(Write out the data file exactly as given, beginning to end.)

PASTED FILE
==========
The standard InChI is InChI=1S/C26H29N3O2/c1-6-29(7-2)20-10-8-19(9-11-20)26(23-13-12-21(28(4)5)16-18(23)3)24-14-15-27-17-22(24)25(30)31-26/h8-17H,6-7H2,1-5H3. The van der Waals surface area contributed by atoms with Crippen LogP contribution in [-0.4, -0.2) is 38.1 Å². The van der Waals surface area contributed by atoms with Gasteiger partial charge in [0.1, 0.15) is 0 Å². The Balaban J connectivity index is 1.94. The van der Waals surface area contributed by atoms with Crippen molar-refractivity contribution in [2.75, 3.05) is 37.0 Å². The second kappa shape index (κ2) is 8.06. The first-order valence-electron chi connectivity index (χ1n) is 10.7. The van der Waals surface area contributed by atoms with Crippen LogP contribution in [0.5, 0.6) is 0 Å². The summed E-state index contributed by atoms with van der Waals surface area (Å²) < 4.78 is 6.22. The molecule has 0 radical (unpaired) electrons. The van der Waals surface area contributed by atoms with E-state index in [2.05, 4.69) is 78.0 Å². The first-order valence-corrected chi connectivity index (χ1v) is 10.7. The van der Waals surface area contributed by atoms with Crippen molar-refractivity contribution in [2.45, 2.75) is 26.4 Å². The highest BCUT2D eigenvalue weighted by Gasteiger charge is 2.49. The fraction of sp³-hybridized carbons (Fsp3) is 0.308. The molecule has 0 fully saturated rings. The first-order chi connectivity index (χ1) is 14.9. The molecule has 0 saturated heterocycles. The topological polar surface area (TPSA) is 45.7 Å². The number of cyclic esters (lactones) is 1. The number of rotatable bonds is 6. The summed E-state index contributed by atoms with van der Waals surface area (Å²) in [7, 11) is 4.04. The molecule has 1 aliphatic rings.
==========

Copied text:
The standard InChI is InChI=1S/C26H29N3O2/c1-6-29(7-2)20-10-8-19(9-11-20)26(23-13-12-21(28(4)5)16-18(23)3)24-14-15-27-17-22(24)25(30)31-26/h8-17H,6-7H2,1-5H3. The van der Waals surface area contributed by atoms with Crippen LogP contribution in [-0.4, -0.2) is 38.1 Å². The van der Waals surface area contributed by atoms with Gasteiger partial charge in [0.1, 0.15) is 0 Å². The Balaban J connectivity index is 1.94. The van der Waals surface area contributed by atoms with Crippen molar-refractivity contribution in [2.75, 3.05) is 37.0 Å². The second kappa shape index (κ2) is 8.06. The first-order valence-electron chi connectivity index (χ1n) is 10.7. The van der Waals surface area contributed by atoms with Crippen LogP contribution in [0.5, 0.6) is 0 Å². The summed E-state index contributed by atoms with van der Waals surface area (Å²) < 4.78 is 6.22. The molecule has 0 radical (unpaired) electrons. The van der Waals surface area contributed by atoms with E-state index in [2.05, 4.69) is 78.0 Å². The first-order valence-corrected chi connectivity index (χ1v) is 10.7. The van der Waals surface area contributed by atoms with Crippen molar-refractivity contribution in [2.45, 2.75) is 26.4 Å². The highest BCUT2D eigenvalue weighted by Gasteiger charge is 2.49. The fraction of sp³-hybridized carbons (Fsp3) is 0.308. The molecule has 0 fully saturated rings. The first-order chi connectivity index (χ1) is 14.9. The molecule has 0 saturated heterocycles. The topological polar surface area (TPSA) is 45.7 Å². The number of cyclic esters (lactones) is 1. The number of rotatable bonds is 6. The summed E-state index contributed by atoms with van der Waals surface area (Å²) in [7, 11) is 4.04. The molecule has 1 aliphatic rings.